Once you allow the sublation, you’ll be compelled to see all these different types of “diverse knowledges” as particulars of a similar phenomenon, “knowing.” You might not see them as equal yet (you bigot), but, don’t worry, for all their bluster, the activists don’t either. Their goal isn’t the equality they wear like a cloak but Gnostic supremacy, and the relentless association of your science with the abuses of systemic power structures has just begun.
The way the inversion is actually done, once the dialectical sublation has been achieved, is slightly more subtle than the blunt instrument of just calling a science racist, sexist, and transphobic all the time, though that never really stops being insisted. It’s a matter of consciousness. The activists, as Gnostics, position themselves as more aware than you. You aren’t even aware of all the ways your science is complicit in systemic harms. They are. You don’t even know your science proceeds on tons of implicit political assumptions, including about the definition of knowledge. They do.
The manipulation that achieves the sleight of hand isn’t really the relentless moral bullying, though that makes it possible. It’s the claim to consciousness. The case is made that every “knowledge system” proceeds from a concept of the world and man. They realize this, but you don’t. It’s always happening, but only they are aware of it. Yours causes all these harms. It’s complicit in all these evils. They point it out relentlessly. Theirs is, thanks to the sublation, epistemologically roughly the same, but it distinguishes itself by being conscious of all the harms yours causes and evils yours is complicit in, which, in being conscious of those, it denounces. Theirs is actually better than yours. Your science is evil, and so the dialectical inversion progresses. Your science, in the end, has to be handed over to more and more of their control until it’s not your science at all anymore. It’s a Lysenkoist zombie of your science; it’s a Sovietized counterfeit. (At this point, they can, and might, drop the pretense to caring about indigenous stuff, depending on how hegemonic their grip on the science has become.)
You might have noticed they didn’t have to make a positive case for their approach here, which they couldn’t do anyway (their way cannot work, so it doesn’t work). It’s not their obligation to offer a positive case for their approach. They have used a dialectical sublation of “knowing” to render any epistemological differences irrelevant at best or chauvanistic on your part at worst and demonstrated your approach is morally deficient in a way they abhor, thus inverting the relative validity of the two approaches. They don’t have to tell you why theirs is good; they only have to say why it’s better than yours, which provides nothing particularly unique and is framed out as all kinds of bad.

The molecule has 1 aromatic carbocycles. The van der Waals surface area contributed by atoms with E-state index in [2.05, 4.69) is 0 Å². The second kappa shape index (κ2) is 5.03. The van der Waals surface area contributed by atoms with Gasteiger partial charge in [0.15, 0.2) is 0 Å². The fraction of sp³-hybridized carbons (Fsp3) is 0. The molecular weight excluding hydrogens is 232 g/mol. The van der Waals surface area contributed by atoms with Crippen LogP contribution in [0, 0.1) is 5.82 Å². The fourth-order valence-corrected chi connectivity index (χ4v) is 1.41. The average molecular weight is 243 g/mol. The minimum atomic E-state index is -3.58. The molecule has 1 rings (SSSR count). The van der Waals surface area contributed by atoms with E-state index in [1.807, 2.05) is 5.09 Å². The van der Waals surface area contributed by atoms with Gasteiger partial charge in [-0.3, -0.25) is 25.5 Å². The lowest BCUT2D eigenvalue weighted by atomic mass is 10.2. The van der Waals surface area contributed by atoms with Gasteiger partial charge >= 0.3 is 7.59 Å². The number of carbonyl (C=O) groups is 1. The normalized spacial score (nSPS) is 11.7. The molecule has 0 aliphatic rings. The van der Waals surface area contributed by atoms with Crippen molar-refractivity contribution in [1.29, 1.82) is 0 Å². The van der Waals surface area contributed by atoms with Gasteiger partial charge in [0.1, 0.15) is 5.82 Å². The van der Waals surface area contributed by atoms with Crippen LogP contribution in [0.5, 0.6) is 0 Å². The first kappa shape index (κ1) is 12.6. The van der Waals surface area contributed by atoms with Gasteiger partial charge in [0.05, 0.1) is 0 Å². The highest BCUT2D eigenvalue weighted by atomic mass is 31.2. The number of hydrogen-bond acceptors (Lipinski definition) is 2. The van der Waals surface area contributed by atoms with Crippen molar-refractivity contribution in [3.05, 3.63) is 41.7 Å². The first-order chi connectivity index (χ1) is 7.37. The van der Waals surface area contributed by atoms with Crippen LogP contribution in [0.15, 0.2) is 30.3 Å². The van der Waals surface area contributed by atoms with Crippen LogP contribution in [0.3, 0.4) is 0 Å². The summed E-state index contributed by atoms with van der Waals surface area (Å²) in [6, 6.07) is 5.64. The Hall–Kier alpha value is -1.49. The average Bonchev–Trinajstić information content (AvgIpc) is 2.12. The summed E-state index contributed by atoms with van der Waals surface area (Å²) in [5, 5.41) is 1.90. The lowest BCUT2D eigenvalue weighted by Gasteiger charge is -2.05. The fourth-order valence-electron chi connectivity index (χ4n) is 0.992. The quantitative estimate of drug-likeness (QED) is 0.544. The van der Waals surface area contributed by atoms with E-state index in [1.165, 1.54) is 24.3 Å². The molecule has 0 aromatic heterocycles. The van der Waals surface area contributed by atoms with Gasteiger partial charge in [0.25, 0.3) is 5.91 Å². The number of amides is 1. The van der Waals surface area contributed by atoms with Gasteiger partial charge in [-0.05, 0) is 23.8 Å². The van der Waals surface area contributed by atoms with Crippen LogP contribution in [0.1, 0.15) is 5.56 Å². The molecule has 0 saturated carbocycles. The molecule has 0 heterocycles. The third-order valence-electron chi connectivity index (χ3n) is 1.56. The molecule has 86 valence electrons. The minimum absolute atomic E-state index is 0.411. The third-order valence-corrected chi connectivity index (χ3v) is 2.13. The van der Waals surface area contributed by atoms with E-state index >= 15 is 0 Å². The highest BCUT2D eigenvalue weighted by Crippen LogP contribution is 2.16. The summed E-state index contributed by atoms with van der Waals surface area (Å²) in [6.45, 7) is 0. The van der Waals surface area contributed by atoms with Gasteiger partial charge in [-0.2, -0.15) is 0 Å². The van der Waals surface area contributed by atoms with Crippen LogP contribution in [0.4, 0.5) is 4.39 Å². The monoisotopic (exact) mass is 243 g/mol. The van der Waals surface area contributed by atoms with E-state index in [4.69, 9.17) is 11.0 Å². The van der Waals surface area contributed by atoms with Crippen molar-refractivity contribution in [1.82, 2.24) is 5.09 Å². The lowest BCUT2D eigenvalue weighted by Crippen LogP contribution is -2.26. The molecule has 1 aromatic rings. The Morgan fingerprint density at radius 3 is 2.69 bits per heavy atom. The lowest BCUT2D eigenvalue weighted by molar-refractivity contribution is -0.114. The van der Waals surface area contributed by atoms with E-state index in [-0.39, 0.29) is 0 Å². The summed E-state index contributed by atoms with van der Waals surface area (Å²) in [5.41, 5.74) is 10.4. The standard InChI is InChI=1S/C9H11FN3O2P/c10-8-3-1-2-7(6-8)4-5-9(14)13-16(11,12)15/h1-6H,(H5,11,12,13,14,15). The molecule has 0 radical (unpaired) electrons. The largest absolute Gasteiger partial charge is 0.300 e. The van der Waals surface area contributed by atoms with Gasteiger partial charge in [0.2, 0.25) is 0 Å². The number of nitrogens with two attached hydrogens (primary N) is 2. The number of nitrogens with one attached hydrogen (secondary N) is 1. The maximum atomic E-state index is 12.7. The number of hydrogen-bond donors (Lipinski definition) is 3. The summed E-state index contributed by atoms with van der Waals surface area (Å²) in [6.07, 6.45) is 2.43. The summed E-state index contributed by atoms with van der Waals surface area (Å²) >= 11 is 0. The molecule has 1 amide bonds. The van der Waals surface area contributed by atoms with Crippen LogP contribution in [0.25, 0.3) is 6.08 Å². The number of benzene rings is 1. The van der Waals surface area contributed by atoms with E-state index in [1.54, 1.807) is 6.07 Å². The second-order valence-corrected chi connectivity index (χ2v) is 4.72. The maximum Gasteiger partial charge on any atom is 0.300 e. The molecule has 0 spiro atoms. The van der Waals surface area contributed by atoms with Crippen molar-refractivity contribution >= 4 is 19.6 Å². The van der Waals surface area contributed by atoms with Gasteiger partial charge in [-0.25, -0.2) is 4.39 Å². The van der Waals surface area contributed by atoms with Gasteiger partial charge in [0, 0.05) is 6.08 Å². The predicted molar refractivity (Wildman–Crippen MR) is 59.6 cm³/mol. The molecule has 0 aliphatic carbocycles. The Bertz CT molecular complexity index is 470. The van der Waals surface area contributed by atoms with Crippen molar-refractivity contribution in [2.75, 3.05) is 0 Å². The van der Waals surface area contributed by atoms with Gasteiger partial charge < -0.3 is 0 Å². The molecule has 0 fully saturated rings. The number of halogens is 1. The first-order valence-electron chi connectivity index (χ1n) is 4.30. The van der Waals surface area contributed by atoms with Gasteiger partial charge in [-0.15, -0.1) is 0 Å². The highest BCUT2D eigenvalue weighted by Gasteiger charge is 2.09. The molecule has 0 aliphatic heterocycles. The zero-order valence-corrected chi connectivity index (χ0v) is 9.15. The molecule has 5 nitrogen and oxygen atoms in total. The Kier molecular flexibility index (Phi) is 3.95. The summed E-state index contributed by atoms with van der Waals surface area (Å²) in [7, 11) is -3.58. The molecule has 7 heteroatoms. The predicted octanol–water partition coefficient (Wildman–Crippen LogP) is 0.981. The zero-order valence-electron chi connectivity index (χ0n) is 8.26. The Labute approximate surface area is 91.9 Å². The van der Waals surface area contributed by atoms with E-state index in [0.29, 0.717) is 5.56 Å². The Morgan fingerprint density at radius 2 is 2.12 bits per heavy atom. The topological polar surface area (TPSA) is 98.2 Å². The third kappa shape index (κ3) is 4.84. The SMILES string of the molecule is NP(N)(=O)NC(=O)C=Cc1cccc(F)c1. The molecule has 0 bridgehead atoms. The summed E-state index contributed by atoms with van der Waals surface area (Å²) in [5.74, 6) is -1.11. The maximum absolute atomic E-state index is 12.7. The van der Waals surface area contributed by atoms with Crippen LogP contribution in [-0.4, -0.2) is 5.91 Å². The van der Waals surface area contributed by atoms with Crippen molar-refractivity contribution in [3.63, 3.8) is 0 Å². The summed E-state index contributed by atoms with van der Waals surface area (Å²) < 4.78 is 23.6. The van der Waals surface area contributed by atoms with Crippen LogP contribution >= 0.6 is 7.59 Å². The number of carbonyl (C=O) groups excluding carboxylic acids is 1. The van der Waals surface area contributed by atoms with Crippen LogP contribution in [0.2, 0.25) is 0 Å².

You might think this is a con, and that’s because it is. Scientists and government and university bureaucrats all over the world are tripping all over themselves to fall for it over and over again, though, almost like a contest to see who can signal their virtue loudest by falling for it hardest, fastest, and the most times in any given fiscal year. You might think you couldn’t possibly fall for it or that your science couldn’t possibly succumb to it because it has its methods, but that’s exactly why you will and so will it. All it takes is the right incident—and may George Floyd rest in power for-ever—and in your desperation not to be a Very Bad Person, if you’re like most people, or like your boss probably is, or like his boss (who is eventually a politician who lives and dies by public relations) probably is, you’ll “diversify” and wind up losing.
It’s not impossible to stop a dialectical inversion. It’s not even all that hard, honestly. You’ll get run through a public relations storm from hell, though, because we’ve already let this thing get way too far out of hand already. (Years ago, I was warning people that this would only get harder to stand up to later, not easier; welcome to later.) What you have to do is stand up for your science’s epistemological superiority, which it really does have, and thus prevent the sublation of “knowledges.” You have to reject their appeals to consciousness as crankery and crackpottery and then flip it over on them, pointing out the myriad harms and outright catstrophes that reliably follow from either their specific activist program or every historical attempt to intentionally subvert science to ideology. They’re not conscious; they’re crackpots. They don’t know something others don’t; they assert it. Not all sets of underlying assumptions are equal, and those seeking social transformation are always both unscientific and unmitigated disasters.
Don’t let it in. You know how it works now. Learn to spot it. Expose it for what it is when it happens, show your colleagues, and kick it out with extreme prejudice. Don’t be afraid.